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Yes, the Square stock price is having one of its most volatile weeks since its Nov. 19 debut.
Shares of financial tech firm Square Inc. (NYSE: SQ) are down 6.2% this week after the company released its first-ever earnings report after the bell on Wednesday. For the fourth quarter, the firm lost $0.34 per share and raked in $374 million in revenue.
Analysts had expected a loss of $0.13, so Square missed that estimate. However, it beat revenue expectations of $343 million.
But despite the mixed numbers, there's one reason why the Square stock price could climb higher in 2016.
First, here's how the earnings report has moved SQ stock over the last few days...
Despite the mixed top and bottom lines, the Square stock price immediately jumped 3.9% to $12.40 in post-market trading. But the rally quickly faded when shares declined by 6.1% on Thursday. As of 10:30 a.m. today (Friday), SQ stock is down 0.9% to $11.23 a share.
Another reason shares tanked this week is the company's surging losses. From 2012 to 2015, Square's annual net losses skyrocketed 147% from $85.2 million to $210.8 million. The company reported losses reached $6 million in the fourth quarter alone.
But Money Morning Defense & Tech Specialist Michael A. Robinson - a 34-year Silicon Valley veteran who's one of the top technology financial analysts working today - says the Square stock price will grow over the long term thanks to its adoption of a unique business model...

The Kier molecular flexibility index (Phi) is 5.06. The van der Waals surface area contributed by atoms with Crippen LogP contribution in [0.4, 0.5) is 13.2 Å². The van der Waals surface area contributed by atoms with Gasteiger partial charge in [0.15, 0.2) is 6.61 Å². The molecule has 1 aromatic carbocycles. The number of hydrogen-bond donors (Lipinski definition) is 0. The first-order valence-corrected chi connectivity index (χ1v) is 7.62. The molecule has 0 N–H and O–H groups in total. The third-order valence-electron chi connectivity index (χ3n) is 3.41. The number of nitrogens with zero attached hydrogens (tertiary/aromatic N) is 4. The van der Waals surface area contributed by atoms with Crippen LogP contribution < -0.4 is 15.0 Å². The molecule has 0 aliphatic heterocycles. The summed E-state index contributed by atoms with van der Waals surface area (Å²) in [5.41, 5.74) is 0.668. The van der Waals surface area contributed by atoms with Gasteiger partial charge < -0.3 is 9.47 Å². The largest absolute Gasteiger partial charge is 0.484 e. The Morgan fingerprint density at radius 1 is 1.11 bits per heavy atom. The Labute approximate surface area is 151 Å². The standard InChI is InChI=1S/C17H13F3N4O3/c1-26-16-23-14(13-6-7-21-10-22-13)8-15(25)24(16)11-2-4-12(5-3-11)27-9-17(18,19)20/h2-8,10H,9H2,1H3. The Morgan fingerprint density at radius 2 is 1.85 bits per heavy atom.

Why the Square Stock Price Will Push Higher in 2016
Square hit the $1 billion revenue mark for the first time last year, raking in a total of $1.3 billion for FY 2015. A large portion of this growth came from the company's once-fledgling Square Capital service, which lets merchants using Square's credit card readers borrow money and pay it back gradually. These merchants return a small percentage of daily sales, which means the more they sell, the more they pay back.
"As a growth investor, I'm not concerned that its losses are rising," Robinson said today. "Square's razorblade model is what's pushed it to $1 billion in revenue, which is a pretty huge threshold."
You see, the razorblade model is when a company sells one product at a discount and sells another product that's dependent on the first at a premium. For example, you can buy a razor for cheap, but the replacement blades are expensive. These high-priced replacement blades are what rake in most of the profit.
Square replicates this model by selling both its credit card readers and giving loans via Square Capital. The reader is mostly meant to enable Square Capital's loan-lending side of the business. In other words, the reader is the razor and the loans are the blades.
"Square is a mobile-centric company, so it's hard to see where their capital will go specifically," Robinson said, "but their razorblade model is a good indication that they're making more from spending more."
The Bottom Line: Thanks to a mixed first earnings report, the Square stock price has fallen more than 6% this week. Many investors panicked when they saw the company's losses hit $211 million. But investors shouldn't be concerned about Square's lack of profitability. With unstoppable revenue growth and a razorblade business model, Square stock is a great long-term tech stock for 2016.
Alex McGuire is an associate editor for Money Morning. You can follow him on Twitter at @AlexMcGuire92.
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